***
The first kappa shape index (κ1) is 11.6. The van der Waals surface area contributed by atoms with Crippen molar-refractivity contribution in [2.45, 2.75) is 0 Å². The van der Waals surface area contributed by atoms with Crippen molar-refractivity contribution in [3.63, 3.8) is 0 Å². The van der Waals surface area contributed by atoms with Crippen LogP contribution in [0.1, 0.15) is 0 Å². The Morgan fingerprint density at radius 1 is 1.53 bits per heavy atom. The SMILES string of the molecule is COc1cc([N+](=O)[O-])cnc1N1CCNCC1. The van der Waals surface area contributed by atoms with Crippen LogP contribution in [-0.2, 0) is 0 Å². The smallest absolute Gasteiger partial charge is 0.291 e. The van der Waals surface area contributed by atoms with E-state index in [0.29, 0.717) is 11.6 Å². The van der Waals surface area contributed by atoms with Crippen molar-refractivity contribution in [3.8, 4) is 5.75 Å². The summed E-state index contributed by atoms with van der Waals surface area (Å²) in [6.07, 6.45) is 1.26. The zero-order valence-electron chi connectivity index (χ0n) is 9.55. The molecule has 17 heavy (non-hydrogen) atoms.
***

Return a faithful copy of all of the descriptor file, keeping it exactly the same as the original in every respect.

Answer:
The first kappa shape index (κ1) is 11.6. The van der Waals surface area contributed by atoms with Crippen molar-refractivity contribution in [2.45, 2.75) is 0 Å². The van der Waals surface area contributed by atoms with Crippen molar-refractivity contribution in [3.63, 3.8) is 0 Å². The van der Waals surface area contributed by atoms with Crippen LogP contribution in [0.1, 0.15) is 0 Å². The Morgan fingerprint density at radius 1 is 1.53 bits per heavy atom. The SMILES string of the molecule is COc1cc([N+](=O)[O-])cnc1N1CCNCC1. The van der Waals surface area contributed by atoms with Crippen LogP contribution in [-0.2, 0) is 0 Å². The smallest absolute Gasteiger partial charge is 0.291 e. The van der Waals surface area contributed by atoms with E-state index in [0.29, 0.717) is 11.6 Å². The van der Waals surface area contributed by atoms with Crippen molar-refractivity contribution in [3.8, 4) is 5.75 Å². The summed E-state index contributed by atoms with van der Waals surface area (Å²) in [6.07, 6.45) is 1.26. The zero-order valence-electron chi connectivity index (χ0n) is 9.55. The molecule has 17 heavy (non-hydrogen) atoms.